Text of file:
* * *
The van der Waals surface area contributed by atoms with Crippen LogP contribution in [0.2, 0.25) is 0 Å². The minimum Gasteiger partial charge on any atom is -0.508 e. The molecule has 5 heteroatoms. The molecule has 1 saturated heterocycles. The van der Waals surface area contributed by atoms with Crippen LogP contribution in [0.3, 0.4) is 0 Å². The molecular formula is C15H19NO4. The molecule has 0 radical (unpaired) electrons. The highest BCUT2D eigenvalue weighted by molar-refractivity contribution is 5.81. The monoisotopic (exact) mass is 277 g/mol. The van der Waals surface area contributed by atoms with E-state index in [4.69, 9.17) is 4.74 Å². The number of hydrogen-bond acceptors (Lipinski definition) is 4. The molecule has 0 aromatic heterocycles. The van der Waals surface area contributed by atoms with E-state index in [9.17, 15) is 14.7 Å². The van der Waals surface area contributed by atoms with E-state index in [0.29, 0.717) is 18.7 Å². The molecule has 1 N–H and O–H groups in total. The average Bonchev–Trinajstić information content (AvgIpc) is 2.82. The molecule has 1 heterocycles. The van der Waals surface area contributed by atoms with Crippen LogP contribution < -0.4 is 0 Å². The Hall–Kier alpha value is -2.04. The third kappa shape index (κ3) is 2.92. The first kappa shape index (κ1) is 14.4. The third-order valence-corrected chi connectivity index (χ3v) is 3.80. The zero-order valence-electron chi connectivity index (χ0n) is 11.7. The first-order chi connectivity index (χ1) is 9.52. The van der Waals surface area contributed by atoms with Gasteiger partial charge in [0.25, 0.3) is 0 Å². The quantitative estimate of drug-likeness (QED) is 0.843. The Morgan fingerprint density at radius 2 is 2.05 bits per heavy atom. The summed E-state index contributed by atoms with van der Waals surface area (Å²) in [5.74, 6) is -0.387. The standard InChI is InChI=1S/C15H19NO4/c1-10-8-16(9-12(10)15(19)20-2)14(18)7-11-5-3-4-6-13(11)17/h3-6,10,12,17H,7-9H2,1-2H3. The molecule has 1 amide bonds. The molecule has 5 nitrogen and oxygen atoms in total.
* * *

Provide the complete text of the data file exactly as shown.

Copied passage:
The van der Waals surface area contributed by atoms with Crippen LogP contribution in [0.2, 0.25) is 0 Å². The minimum Gasteiger partial charge on any atom is -0.508 e. The molecule has 5 heteroatoms. The molecule has 1 saturated heterocycles. The van der Waals surface area contributed by atoms with Crippen LogP contribution in [0.3, 0.4) is 0 Å². The molecular formula is C15H19NO4. The molecule has 0 radical (unpaired) electrons. The highest BCUT2D eigenvalue weighted by molar-refractivity contribution is 5.81. The monoisotopic (exact) mass is 277 g/mol. The van der Waals surface area contributed by atoms with E-state index in [4.69, 9.17) is 4.74 Å². The number of hydrogen-bond acceptors (Lipinski definition) is 4. The molecule has 0 aromatic heterocycles. The van der Waals surface area contributed by atoms with E-state index in [9.17, 15) is 14.7 Å². The van der Waals surface area contributed by atoms with E-state index in [0.29, 0.717) is 18.7 Å². The molecule has 1 N–H and O–H groups in total. The average Bonchev–Trinajstić information content (AvgIpc) is 2.82. The molecule has 1 heterocycles. The van der Waals surface area contributed by atoms with Crippen LogP contribution < -0.4 is 0 Å². The Hall–Kier alpha value is -2.04. The third kappa shape index (κ3) is 2.92. The first kappa shape index (κ1) is 14.4. The third-order valence-corrected chi connectivity index (χ3v) is 3.80. The zero-order valence-electron chi connectivity index (χ0n) is 11.7. The first-order chi connectivity index (χ1) is 9.52. The van der Waals surface area contributed by atoms with Gasteiger partial charge in [0.25, 0.3) is 0 Å². The quantitative estimate of drug-likeness (QED) is 0.843. The Morgan fingerprint density at radius 2 is 2.05 bits per heavy atom. The summed E-state index contributed by atoms with van der Waals surface area (Å²) in [5.74, 6) is -0.387. The standard InChI is InChI=1S/C15H19NO4/c1-10-8-16(9-12(10)15(19)20-2)14(18)7-11-5-3-4-6-13(11)17/h3-6,10,12,17H,7-9H2,1-2H3. The molecule has 1 amide bonds. The molecule has 5 nitrogen and oxygen atoms in total.